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My TMS Recovery Plan

Discussion in 'General Discussion Subforum' started by AnitaV, May 11, 2016.

  1. Steampunk

    Steampunk New Member

    Hi! Thanks for sharing your story Anita. You have provided a great level of detail and thoughtfulness and has clearly been beneficial to many people, myself included. I think that if you wrote a book detailing your story, your learnings and your advice it would be able to help even more people.

    I've been using your approach on my 'tendonitis' and logically I'm pretty convinced its TMS, such is the inconsistency with which it manifests.

    I'm having a harder time with plantar fasciitis. It's been there maybe 3 months but I've only been able to rest it properly for the last month, doesn't yet feel like an unreasonable time to have PF as a structural issue. It conservative care hasn't shown decent results in another 6 weeks or so, I think I'll have an easier time accepting it as TMS.

    Thanks gain for your story!
     
  2. werrietood

    werrietood Newcomer

    Hi Anita
    I am very new to all of this. I believe I have had TMS for a very long time and may actually have had both of my hips replaced due to TMS pain. I am currently experiencing low back pain ever since I had my second hip replacement. I have read both of Dr. Sarno's books and watched his lecture DVD. I am also in therapy but not sure it is helping. I am also experiencing other manifestations of TMS now that I am aware of what it is. I have headaches and "tennis elbow" in addition to my back pain. Just this week my entire eye has also been completely covered in blood due to a broken blood vessel and I am wondering if that may also be involved as it has occurred 3x now since I have been seeking the wisdom of this cure. I am becoming discouraged somewhat. I also am wondering about taking an antidepressant. Does that interfere with feeling the rage and emotions? Any help you can give is much appreciated.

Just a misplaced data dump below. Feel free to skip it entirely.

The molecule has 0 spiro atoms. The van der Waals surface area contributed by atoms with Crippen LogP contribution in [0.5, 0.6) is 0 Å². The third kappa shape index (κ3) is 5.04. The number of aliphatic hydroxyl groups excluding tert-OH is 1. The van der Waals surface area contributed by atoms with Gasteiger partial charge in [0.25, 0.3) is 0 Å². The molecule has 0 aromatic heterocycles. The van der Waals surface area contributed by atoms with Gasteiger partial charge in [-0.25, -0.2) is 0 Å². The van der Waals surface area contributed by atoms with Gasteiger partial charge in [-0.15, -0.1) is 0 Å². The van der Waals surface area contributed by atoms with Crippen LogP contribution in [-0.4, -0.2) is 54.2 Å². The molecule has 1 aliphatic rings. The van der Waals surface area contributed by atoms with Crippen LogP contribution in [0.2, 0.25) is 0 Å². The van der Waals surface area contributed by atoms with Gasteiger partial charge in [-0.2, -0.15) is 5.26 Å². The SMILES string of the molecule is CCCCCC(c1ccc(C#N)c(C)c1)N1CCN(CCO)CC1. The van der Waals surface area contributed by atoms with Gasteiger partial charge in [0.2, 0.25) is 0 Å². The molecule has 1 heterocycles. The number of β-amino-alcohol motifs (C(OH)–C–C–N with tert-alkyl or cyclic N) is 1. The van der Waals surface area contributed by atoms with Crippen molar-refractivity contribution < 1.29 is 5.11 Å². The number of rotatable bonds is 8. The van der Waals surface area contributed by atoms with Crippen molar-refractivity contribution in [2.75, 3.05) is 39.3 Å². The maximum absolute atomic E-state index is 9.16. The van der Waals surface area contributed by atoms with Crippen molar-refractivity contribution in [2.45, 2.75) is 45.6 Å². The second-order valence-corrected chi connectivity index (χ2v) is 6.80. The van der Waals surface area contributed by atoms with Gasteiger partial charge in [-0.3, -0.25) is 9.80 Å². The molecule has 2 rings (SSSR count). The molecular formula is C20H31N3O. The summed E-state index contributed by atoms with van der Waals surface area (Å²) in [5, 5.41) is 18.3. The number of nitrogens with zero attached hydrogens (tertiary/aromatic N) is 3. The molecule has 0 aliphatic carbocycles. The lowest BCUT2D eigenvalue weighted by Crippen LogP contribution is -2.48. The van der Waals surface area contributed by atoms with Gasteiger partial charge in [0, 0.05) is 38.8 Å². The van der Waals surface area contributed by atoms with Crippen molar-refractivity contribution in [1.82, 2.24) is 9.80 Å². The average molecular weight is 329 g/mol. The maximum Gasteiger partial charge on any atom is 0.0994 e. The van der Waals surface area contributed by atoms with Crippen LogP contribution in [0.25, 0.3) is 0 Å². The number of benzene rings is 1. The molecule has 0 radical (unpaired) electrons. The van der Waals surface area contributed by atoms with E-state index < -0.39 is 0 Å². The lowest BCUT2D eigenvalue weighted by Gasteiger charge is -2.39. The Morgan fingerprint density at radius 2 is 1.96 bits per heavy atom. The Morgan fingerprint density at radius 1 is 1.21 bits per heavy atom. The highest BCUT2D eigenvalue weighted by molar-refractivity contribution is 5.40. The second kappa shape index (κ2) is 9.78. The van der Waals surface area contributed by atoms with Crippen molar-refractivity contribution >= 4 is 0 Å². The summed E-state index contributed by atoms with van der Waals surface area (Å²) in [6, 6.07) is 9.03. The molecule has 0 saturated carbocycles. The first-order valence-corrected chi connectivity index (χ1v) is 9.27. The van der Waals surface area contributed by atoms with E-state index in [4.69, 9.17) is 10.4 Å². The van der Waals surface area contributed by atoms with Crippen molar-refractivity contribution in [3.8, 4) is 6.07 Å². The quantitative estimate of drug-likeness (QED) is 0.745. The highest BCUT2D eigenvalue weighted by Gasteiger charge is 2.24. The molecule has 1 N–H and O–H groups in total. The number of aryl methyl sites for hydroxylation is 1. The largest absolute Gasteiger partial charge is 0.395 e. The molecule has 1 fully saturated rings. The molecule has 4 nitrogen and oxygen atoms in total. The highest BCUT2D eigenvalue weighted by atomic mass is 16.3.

Thanks
    Terrie W
     
  3. AnitaV

    AnitaV Peer Supporter

    I'm so happy that I was able to help!

    For your plantar fasciitis, think back also to when it started. Did you injure yourself doing something really unusual? Then maybe there root cause of the pain is physical, in which case it will go away on its own. If it doesn't, and\or if it started when you were doing something fairly normal, then that's a sure sign that it's TMS!
     
  4. AnitaV

    AnitaV Peer Supporter

    Hi Terrie,

    If your symptoms are changing and moving around, that is a sure sign that it is TMS! Don't be discouraged at all, that is a great sign that you are making progress! Just stick with it, recovery can take a long time, as it takes a long time for us to change our beliefs, and your body is trying to fight that change as you go.

    I personally don't recommend an antidepressant. I was on antidepressants for some time before discovering Dr. Sarno's work, and it was terrible. They don't help, they can be very difficult to withdraw from, and they will interfere with you experiencing your repressed emotions, which is a key to recovery.